Non covalent biliproteins are found in a growing number of living organisms and even in viruses, such as SARS-CoV-2. Unlike the well described covalent biliproteins, such as the phytochromes, they present a vast structural and functional diversity, and often with limited experimental information. A very important tool (and sometimes the only one available) to study these systems is the UV-Vis spectrum, which is modulated both by conformational changes of the biliverdin chromophore and specific interactions with the apoprotein. In this work we present a theoretical study of the microscopic determinants of the UV-Vis spectrum of these compounds through the use of hybrid QM(TD-DFT)/MM techniques and molecular dynamics simulations. Comparing our results with existing experimental data, we prove that it is possible to predict spectroscopic properties, such as relative position and intensity ratio of main bands, with affordable methods, and to provide a microscopic explanation of them. This systematic information can be very useful for the study of described biliproteins or for those yet unknown.
Imidazole derivatives are the foundation of different types of drugs with a wide range of biological activities. In this study, the genetic algorithm multiple linear regression (GA- MLR), and backpropagation-artificial artificial neural network (BP-ANN) were applied to design QSPR models to predict the quantum chemical properties like the entropy(S) and enthalpy of formation(∆Hf) of imidazole derivatives. In order to draw molecular structure of 84 derivative compounds Gauss View 05 program was used. These structures were optimized at DFT-B3LYP / 6-311G* level with Gaussian09W. The Dragon software was used to calculate a set of different molecular descriptors, and the genetic algorithm procedure and backward stepwise regression were applied for the selection of descriptors. The resulting quantitative GA-MLR model of ∆Hf, showed that there is good linear correlation between the selected descriptors and ∆Hf of compounds. Also the results show that the BP-ANN model appeared to be superior to GA-MLR model for prediction of entropy. Different internal and external validation metrics were adopted to verify the predictive performance of QSPR models. The predictive powers of the models were found to be acceptable. Thus, these QSPR models may be useful for designing new series of imidazole derivatives and prediction of their properties.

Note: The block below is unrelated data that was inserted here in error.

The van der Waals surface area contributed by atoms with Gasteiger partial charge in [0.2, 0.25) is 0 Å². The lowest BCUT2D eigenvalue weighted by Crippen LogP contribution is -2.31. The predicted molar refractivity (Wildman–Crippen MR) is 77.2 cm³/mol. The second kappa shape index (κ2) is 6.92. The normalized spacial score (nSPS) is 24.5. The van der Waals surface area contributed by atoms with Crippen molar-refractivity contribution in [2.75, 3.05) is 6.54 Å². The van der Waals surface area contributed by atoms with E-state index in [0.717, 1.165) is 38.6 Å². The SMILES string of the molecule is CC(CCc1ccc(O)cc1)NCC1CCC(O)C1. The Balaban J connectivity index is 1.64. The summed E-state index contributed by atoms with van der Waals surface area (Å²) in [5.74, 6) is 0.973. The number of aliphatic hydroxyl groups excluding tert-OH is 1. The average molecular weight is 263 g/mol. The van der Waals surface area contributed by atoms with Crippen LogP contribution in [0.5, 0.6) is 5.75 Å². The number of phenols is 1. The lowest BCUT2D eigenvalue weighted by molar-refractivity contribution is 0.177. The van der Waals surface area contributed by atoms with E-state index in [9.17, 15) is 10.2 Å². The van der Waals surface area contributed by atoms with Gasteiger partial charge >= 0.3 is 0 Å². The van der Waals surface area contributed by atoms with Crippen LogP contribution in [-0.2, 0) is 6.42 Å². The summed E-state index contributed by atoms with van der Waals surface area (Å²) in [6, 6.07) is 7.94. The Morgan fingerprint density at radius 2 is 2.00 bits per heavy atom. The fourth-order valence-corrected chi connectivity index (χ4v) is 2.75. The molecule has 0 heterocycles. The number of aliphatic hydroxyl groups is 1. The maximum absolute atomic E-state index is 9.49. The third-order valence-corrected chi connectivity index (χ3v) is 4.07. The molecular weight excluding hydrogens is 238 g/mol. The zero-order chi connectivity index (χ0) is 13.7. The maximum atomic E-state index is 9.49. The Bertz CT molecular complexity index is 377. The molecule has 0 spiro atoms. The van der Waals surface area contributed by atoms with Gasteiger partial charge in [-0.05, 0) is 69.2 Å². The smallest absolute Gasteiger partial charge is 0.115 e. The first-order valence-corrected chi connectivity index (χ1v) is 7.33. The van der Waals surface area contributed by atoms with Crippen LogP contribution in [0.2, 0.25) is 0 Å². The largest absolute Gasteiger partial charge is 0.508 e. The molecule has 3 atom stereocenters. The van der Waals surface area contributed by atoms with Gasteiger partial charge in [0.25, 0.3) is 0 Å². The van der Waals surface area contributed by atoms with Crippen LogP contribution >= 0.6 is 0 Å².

We present ultra-fast quantum chemical methods for the calculation of infrared and ultraviolet-visible spectra designed to provide fingerprint information during autonomous and interactive explorations of molecular structures. Characteristic spectral signals can serve as diagnostic probes for the identification and characterization of molecular structures. These features often do not require ultimate accuracy with respect to peak position and intensity, which alleviates the accuracy--time dilemma in ultra-fast electronic structure methods. If approximate ultra-fast algorithms are supplemented with an uncertainty quantification scheme for the detection of potentially large prediction errors in signal position and intensity, an offline refinement will always be possible to confirm or discard the predictions of the ultra-fast approach. Here, we present ultra-fast electronic structure methods for such a protocol in order to obtain ground- and excited-state electronic energies, dipole moments, and their derivatives for real-time applications in vibrational spectroscopy and photophysics. As part of this endeavor, we devise an information-inheritance partial Hessian approach for vibrational spectroscopy, a tailored subspace diagonalization approach and a determinant-selection scheme for excited-state calculations.
This work reports on a novel computational approach to the efficient evaluation of one-electron coupling coefficients as they are required during spin-adapted electronic structure calculations of the configuration interaction type. The presented approach relies on the equivalence of the representation matrix of excitation operators in the basis of configuration state functions and the representation matrix of permutation operators in the basis of genealogical spin eigenfunctions. After the details of this connection are established for every class of one-electron excitation operator, a recursive scheme to evaluate permutation operator representations originally introduced by Yamanouchi and Kotani is recapitulated. On the basis of this scheme we have developed an efficient algorithm that allows the evaluation of all nonredundant coupling coefficients for systems with 20 unpaired electrons and a total spin of S = 0 within only a few hours on a simple Desktop-PC. Furthermore, a full-CI implementation that utilizes the presented approach to one-electron coupling coefficients is shown to perform well in terms of computational timings for CASCI calculations with comparably large active spaces. More importantly, however, this work paves the way to spin-adapted and configuration driven selected configuration interaction calculations with many unpaired electrons.